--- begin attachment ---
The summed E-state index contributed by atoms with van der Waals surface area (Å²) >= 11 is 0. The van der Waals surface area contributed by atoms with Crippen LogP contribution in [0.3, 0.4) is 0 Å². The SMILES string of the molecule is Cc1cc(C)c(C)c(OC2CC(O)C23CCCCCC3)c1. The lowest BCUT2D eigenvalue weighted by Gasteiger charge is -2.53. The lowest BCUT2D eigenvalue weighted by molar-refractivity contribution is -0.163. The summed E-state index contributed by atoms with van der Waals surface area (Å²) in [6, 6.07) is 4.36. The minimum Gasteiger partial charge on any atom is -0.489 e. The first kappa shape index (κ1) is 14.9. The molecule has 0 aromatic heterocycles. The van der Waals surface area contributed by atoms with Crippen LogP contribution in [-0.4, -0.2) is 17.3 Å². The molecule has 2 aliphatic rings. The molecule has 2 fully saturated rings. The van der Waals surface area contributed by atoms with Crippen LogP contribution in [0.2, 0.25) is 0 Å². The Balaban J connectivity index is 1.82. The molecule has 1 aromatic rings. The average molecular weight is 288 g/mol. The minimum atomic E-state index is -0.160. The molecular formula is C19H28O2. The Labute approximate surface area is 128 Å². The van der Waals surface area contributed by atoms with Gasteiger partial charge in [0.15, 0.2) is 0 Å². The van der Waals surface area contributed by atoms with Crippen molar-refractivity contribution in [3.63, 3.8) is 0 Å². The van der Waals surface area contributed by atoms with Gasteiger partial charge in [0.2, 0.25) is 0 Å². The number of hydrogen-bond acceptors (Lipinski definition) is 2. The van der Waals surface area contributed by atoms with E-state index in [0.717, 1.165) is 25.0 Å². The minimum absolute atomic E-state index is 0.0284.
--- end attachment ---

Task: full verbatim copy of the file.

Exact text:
The summed E-state index contributed by atoms with van der Waals surface area (Å²) >= 11 is 0. The van der Waals surface area contributed by atoms with Crippen LogP contribution in [0.3, 0.4) is 0 Å². The SMILES string of the molecule is Cc1cc(C)c(C)c(OC2CC(O)C23CCCCCC3)c1. The lowest BCUT2D eigenvalue weighted by Gasteiger charge is -2.53. The lowest BCUT2D eigenvalue weighted by molar-refractivity contribution is -0.163. The summed E-state index contributed by atoms with van der Waals surface area (Å²) in [6, 6.07) is 4.36. The minimum Gasteiger partial charge on any atom is -0.489 e. The first kappa shape index (κ1) is 14.9. The molecule has 0 aromatic heterocycles. The van der Waals surface area contributed by atoms with Crippen LogP contribution in [-0.4, -0.2) is 17.3 Å². The molecule has 2 aliphatic rings. The molecule has 2 fully saturated rings. The van der Waals surface area contributed by atoms with Crippen LogP contribution in [0.2, 0.25) is 0 Å². The Balaban J connectivity index is 1.82. The molecule has 1 aromatic rings. The average molecular weight is 288 g/mol. The minimum atomic E-state index is -0.160. The molecular formula is C19H28O2. The Labute approximate surface area is 128 Å². The van der Waals surface area contributed by atoms with Gasteiger partial charge in [0.15, 0.2) is 0 Å². The van der Waals surface area contributed by atoms with Crippen molar-refractivity contribution in [3.63, 3.8) is 0 Å². The van der Waals surface area contributed by atoms with Gasteiger partial charge in [0.2, 0.25) is 0 Å². The number of hydrogen-bond acceptors (Lipinski definition) is 2. The van der Waals surface area contributed by atoms with E-state index in [0.717, 1.165) is 25.0 Å². The minimum absolute atomic E-state index is 0.0284.